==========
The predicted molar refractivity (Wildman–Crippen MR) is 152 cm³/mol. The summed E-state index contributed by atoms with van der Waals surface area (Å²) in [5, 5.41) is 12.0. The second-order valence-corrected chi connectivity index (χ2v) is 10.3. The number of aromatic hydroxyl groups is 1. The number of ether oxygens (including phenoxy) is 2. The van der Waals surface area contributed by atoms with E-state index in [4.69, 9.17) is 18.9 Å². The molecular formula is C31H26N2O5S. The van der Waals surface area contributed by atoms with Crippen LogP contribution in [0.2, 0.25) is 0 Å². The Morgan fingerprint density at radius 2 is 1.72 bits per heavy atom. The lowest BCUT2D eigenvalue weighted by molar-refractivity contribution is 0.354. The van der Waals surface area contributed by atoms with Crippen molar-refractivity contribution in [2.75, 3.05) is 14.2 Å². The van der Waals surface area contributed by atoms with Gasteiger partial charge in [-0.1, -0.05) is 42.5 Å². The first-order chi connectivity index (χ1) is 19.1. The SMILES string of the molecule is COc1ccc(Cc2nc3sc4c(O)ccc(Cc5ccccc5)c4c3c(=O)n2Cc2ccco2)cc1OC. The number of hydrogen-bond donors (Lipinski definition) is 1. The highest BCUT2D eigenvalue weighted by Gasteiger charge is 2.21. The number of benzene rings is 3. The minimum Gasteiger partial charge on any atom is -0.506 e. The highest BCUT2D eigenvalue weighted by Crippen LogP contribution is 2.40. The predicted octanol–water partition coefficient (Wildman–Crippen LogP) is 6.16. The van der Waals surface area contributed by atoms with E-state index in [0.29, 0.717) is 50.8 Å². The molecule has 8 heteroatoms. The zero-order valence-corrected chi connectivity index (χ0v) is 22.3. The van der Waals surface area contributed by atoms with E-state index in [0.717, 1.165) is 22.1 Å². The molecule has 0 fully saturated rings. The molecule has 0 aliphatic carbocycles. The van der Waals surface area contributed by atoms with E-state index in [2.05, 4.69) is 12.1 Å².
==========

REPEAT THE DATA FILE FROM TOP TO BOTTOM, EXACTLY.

The predicted molar refractivity (Wildman–Crippen MR) is 152 cm³/mol. The summed E-state index contributed by atoms with van der Waals surface area (Å²) in [5, 5.41) is 12.0. The second-order valence-corrected chi connectivity index (χ2v) is 10.3. The number of aromatic hydroxyl groups is 1. The number of ether oxygens (including phenoxy) is 2. The van der Waals surface area contributed by atoms with E-state index in [4.69, 9.17) is 18.9 Å². The molecular formula is C31H26N2O5S. The van der Waals surface area contributed by atoms with Crippen LogP contribution in [0.2, 0.25) is 0 Å². The Morgan fingerprint density at radius 2 is 1.72 bits per heavy atom. The lowest BCUT2D eigenvalue weighted by molar-refractivity contribution is 0.354. The van der Waals surface area contributed by atoms with Crippen molar-refractivity contribution in [2.75, 3.05) is 14.2 Å². The van der Waals surface area contributed by atoms with Gasteiger partial charge in [-0.1, -0.05) is 42.5 Å². The first-order chi connectivity index (χ1) is 19.1. The SMILES string of the molecule is COc1ccc(Cc2nc3sc4c(O)ccc(Cc5ccccc5)c4c3c(=O)n2Cc2ccco2)cc1OC. The number of hydrogen-bond donors (Lipinski definition) is 1. The highest BCUT2D eigenvalue weighted by Gasteiger charge is 2.21. The number of benzene rings is 3. The minimum Gasteiger partial charge on any atom is -0.506 e. The highest BCUT2D eigenvalue weighted by Crippen LogP contribution is 2.40. The predicted octanol–water partition coefficient (Wildman–Crippen LogP) is 6.16. The van der Waals surface area contributed by atoms with E-state index in [0.29, 0.717) is 50.8 Å². The molecule has 8 heteroatoms. The zero-order valence-corrected chi connectivity index (χ0v) is 22.3. The van der Waals surface area contributed by atoms with E-state index in [0.717, 1.165) is 22.1 Å². The molecule has 0 fully saturated rings. The molecule has 0 aliphatic carbocycles. The van der Waals surface area contributed by atoms with E-state index in [2.05, 4.69) is 12.1 Å².